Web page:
Show Reference: "Benefits of multisensory learning"

Benefits of multisensory learning Trends in Cognitive Sciences, Vol. 12, No. 11. (November 2008), pp. 411-417, doi:10.1016/j.tics.2008.07.006 by Ladan Shams, Aaron R. Seitz
@article{shams-and-seitz-2008,
    abstract = {Studies of learning, and in particular perceptual learning, have focused on learning of stimuli consisting of a single sensory modality. However, our experience in the world involves constant multisensory stimulation. For instance, visual and auditory information are integrated in performing many tasks that involve localizing and tracking moving objects. Therefore, it is likely that the human brain has evolved to develop, learn and operate optimally in multisensory environments. We suggest that training protocols that employ unisensory stimulus regimes do not engage multisensory learning mechanisms and, therefore, might not be optimal for learning. However, multisensory-training protocols can better approximate natural settings and are more effective for learning.},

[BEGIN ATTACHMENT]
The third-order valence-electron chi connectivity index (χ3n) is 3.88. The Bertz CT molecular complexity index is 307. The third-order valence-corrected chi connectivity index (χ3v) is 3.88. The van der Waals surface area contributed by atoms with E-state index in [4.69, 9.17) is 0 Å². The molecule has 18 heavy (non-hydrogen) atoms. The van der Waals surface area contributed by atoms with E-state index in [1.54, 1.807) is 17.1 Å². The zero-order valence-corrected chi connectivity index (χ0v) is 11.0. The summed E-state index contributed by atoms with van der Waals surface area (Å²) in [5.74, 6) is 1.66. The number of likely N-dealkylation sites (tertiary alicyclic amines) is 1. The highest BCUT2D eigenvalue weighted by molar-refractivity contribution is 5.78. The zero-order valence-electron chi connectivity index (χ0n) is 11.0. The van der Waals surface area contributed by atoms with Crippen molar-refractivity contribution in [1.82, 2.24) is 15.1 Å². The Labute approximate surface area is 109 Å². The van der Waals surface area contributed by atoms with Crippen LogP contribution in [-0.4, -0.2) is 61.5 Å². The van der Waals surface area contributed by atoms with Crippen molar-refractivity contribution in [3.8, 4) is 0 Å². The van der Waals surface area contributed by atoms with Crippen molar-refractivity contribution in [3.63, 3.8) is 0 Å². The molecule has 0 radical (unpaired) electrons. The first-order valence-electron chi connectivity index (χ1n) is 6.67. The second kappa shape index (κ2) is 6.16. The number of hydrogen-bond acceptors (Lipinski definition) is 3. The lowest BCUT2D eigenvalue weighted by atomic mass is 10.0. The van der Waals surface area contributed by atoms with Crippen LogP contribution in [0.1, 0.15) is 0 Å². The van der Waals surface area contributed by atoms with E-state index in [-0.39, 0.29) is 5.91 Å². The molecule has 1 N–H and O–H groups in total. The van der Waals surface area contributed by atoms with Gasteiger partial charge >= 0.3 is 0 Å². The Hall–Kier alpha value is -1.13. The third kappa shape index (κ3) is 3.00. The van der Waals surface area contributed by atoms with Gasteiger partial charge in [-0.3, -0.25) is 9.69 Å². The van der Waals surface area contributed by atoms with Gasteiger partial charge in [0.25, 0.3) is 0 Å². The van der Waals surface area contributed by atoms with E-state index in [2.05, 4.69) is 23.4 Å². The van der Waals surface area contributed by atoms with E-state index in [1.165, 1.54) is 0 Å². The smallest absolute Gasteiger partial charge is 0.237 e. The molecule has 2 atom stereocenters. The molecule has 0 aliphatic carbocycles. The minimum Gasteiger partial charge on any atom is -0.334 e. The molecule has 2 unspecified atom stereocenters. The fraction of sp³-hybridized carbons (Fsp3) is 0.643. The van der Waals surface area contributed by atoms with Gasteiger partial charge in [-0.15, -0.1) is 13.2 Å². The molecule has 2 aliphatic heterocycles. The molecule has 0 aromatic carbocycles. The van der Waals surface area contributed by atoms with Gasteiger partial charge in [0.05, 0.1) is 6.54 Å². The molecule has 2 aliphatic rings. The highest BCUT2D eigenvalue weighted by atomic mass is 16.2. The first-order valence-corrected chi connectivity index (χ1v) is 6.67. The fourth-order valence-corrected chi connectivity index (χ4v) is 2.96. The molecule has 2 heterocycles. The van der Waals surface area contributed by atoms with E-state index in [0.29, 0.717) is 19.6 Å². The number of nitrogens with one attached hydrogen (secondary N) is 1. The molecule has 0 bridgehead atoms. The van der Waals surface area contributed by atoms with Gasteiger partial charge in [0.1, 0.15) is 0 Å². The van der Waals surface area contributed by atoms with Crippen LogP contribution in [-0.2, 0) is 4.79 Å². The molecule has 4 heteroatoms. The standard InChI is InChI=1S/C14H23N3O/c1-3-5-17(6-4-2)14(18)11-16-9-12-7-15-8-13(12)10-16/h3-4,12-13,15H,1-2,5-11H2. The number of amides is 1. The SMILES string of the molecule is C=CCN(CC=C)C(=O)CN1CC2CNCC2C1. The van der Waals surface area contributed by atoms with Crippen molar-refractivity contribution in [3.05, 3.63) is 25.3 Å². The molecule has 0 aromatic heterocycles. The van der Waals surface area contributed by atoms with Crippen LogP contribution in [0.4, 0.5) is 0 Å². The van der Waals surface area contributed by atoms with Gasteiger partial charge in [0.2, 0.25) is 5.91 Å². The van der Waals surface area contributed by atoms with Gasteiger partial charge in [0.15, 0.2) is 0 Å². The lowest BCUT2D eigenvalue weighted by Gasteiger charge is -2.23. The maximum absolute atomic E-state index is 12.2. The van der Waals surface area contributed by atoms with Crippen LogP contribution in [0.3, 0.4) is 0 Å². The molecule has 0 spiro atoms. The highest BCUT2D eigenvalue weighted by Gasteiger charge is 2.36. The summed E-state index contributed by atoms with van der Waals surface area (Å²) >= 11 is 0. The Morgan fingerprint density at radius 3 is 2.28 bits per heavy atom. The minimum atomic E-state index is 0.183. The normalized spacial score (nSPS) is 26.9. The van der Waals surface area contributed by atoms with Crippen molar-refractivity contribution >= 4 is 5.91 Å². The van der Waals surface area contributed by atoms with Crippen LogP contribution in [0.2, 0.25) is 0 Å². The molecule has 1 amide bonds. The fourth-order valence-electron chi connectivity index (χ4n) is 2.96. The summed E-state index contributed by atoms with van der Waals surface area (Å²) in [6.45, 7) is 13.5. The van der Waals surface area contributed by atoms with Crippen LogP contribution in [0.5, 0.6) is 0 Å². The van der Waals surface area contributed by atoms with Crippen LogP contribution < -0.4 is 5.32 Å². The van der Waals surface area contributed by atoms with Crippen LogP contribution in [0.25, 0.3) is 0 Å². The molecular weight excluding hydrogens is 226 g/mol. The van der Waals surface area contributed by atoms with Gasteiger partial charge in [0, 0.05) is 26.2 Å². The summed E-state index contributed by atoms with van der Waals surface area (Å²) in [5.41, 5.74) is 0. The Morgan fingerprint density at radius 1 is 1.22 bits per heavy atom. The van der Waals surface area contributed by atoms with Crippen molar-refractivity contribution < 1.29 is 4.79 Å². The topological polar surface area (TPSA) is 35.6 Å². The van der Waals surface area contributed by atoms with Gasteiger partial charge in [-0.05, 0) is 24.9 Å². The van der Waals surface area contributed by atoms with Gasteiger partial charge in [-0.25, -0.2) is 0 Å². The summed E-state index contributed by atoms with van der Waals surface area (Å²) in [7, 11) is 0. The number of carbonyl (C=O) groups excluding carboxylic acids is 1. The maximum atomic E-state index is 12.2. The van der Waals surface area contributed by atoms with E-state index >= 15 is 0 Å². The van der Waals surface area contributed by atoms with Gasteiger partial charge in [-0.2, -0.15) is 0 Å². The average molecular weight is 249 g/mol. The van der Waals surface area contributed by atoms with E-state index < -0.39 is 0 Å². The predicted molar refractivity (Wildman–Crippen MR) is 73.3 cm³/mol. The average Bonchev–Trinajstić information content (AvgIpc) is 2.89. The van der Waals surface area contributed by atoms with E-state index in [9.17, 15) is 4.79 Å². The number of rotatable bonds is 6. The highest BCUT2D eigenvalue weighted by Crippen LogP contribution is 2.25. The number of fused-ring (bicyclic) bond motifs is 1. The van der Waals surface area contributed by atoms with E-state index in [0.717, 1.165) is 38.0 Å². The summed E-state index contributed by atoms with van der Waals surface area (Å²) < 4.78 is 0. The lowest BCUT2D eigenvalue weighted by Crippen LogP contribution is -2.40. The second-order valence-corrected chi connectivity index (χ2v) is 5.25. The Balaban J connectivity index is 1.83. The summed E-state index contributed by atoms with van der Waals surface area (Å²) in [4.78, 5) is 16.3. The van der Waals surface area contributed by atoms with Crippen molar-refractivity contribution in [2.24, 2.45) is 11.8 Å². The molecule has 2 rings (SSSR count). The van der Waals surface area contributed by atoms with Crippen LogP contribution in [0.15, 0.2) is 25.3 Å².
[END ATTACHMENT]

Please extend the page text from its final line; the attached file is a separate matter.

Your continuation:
author = {Shams, Ladan and Seitz, Aaron R.},
    doi = {10.1016/j.tics.2008.07.006},
    issn = {13646613},
    journal = {Trends in Cognitive Sciences},
    keywords = {biology, learning, multisensory},
    month = nov,
    number = {11},
    pages = {411--417},
    pmid = {18805039},
    posted-at = {2013-11-18 10:43:40},
    priority = {2},
    title = {Benefits of multisensory learning},
    url = {http://dx.doi.org/10.1016/j.tics.2008.07.006},
    volume = {12},
    year = {2008}
}

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Multisensory input can provide redundant information on the same thing.

Redundancy reduces uncertainty and increases reliability.

The redundancy provided my multisensory input can facilitate or even enable learning.